We are people and we are in a people business. Communication over time builds trust, and mutual trust is at the core of any good relationship. Everyone pays lip service to it, but it really is the key.
Susan D. Steiger is vice president, commercial loans for Lorain National Bank. Reach her at (330) 655-1824 or firstname.lastname@example.org.
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Typically when businesses think of their bank, they think only about loans and access to credit. But there is much more your bank can be doing for you, says Emily Ruvalcaba, executive vice president, division manager for corporate banking, at Bridge Bank.
“Of equal importance is working with your bank to focus on the cash management side of your business,” says Ruvalcaba. “Do you have the right deposit accounts, and are your cash balances working for you to the best extent that they can? Are payments being made and receivables being collected through electronic means? If your business transacts internationally, are you able to negotiate in multiple foreign currencies? Businesses need a banking partner that will advise them on the right products that will help to improve cash-flow and their bottom line.”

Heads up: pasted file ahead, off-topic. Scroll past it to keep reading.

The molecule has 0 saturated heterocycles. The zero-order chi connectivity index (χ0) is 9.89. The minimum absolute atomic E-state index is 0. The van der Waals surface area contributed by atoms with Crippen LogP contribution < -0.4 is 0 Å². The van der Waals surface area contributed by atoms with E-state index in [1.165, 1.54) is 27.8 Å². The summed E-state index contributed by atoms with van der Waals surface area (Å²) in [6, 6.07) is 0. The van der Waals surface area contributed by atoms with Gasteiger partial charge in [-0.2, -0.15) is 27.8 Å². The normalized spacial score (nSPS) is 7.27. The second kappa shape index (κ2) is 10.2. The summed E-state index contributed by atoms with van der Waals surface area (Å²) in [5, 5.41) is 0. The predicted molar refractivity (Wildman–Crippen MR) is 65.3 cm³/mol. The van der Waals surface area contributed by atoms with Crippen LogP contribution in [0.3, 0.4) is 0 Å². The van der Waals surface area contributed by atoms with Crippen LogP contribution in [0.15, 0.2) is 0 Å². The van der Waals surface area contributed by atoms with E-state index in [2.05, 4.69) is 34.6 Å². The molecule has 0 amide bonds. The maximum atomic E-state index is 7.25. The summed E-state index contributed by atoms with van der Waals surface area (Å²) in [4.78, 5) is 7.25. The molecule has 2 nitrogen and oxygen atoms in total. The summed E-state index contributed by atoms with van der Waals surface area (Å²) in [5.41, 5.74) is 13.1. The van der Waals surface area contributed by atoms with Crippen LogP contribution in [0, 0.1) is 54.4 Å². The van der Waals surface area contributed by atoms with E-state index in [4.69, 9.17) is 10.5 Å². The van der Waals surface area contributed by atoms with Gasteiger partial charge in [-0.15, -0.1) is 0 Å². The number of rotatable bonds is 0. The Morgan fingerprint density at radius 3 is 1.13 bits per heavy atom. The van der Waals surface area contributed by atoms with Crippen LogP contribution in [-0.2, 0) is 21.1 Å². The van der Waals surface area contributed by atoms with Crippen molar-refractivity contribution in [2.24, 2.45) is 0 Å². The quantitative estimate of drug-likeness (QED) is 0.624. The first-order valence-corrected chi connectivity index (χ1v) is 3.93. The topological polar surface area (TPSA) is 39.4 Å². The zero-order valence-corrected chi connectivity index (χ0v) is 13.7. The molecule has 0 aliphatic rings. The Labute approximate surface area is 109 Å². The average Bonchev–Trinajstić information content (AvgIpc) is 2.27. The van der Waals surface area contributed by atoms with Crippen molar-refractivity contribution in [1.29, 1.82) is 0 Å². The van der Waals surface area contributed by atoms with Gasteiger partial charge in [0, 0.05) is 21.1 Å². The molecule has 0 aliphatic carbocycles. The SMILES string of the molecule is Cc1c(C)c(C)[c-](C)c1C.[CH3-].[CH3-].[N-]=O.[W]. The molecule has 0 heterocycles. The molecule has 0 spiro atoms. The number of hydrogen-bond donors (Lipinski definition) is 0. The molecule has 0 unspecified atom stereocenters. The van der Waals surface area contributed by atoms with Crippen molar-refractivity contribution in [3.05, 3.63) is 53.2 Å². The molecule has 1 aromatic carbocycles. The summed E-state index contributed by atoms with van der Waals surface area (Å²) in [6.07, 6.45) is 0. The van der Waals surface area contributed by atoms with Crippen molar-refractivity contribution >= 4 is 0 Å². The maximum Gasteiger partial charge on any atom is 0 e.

Smart Business spoke with Ruvalcaba about how to find the right banking partner and how to make the most of that relationship.
If a business is looking for a new banking partner, where should it start?
Look to your trusted advisers, such as your attorney, insurance agent or CPA, to refer you to a bank with the expertise that your business requires. Professionals such as CPAs have relationships with many banks, and they’re likely to refer you to those that can provide your business with the best service possible. When you share common professional relationships with your bank, you become part of a business community that is focused on referring only the best service providers.
Plus, someone such as your CPA knows your business, and will be familiar with your company’s banking needs. That person knows the products and services you have with your existing bank and is in a position to refer you to the business bank — and the banker — that can better meet your needs.
Finally, don’t choose a bank just because it may be located near your office. In today’s virtual world, you can do your banking from anywhere: make deposits from your office using remote deposit capture, transfer funds, make payments, send wires, approve payroll — all can be done using online banking. Choosing the right bank and the right banker is too important a decision to be based solely on physical proximity.